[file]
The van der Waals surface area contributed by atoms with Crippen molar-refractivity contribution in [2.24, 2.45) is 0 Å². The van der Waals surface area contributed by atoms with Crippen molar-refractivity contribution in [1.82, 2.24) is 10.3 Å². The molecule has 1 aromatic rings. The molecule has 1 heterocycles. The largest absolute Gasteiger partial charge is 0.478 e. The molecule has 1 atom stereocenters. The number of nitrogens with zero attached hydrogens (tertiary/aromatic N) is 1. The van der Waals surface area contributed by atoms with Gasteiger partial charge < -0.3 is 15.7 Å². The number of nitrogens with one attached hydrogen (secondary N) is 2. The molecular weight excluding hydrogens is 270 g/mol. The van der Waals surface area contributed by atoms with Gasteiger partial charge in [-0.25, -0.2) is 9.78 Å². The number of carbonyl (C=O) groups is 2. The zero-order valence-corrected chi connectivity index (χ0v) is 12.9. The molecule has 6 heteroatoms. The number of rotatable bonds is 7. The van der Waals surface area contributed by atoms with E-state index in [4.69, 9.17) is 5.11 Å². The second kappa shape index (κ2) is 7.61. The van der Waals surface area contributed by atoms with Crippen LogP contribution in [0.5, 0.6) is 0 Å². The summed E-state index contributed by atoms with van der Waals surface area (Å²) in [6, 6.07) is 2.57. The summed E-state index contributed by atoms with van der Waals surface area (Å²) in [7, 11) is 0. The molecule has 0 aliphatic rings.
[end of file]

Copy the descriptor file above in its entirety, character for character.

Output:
The van der Waals surface area contributed by atoms with Crippen molar-refractivity contribution in [2.24, 2.45) is 0 Å². The van der Waals surface area contributed by atoms with Crippen molar-refractivity contribution in [1.82, 2.24) is 10.3 Å². The molecule has 1 aromatic rings. The molecule has 1 heterocycles. The largest absolute Gasteiger partial charge is 0.478 e. The molecule has 1 atom stereocenters. The number of nitrogens with zero attached hydrogens (tertiary/aromatic N) is 1. The van der Waals surface area contributed by atoms with Gasteiger partial charge < -0.3 is 15.7 Å². The number of nitrogens with one attached hydrogen (secondary N) is 2. The molecular weight excluding hydrogens is 270 g/mol. The van der Waals surface area contributed by atoms with Gasteiger partial charge in [-0.25, -0.2) is 9.78 Å². The number of carbonyl (C=O) groups is 2. The zero-order valence-corrected chi connectivity index (χ0v) is 12.9. The molecule has 6 heteroatoms. The number of rotatable bonds is 7. The van der Waals surface area contributed by atoms with E-state index in [4.69, 9.17) is 5.11 Å². The second kappa shape index (κ2) is 7.61. The van der Waals surface area contributed by atoms with Crippen LogP contribution in [0.5, 0.6) is 0 Å². The summed E-state index contributed by atoms with van der Waals surface area (Å²) in [6, 6.07) is 2.57. The summed E-state index contributed by atoms with van der Waals surface area (Å²) in [7, 11) is 0. The molecule has 0 aliphatic rings.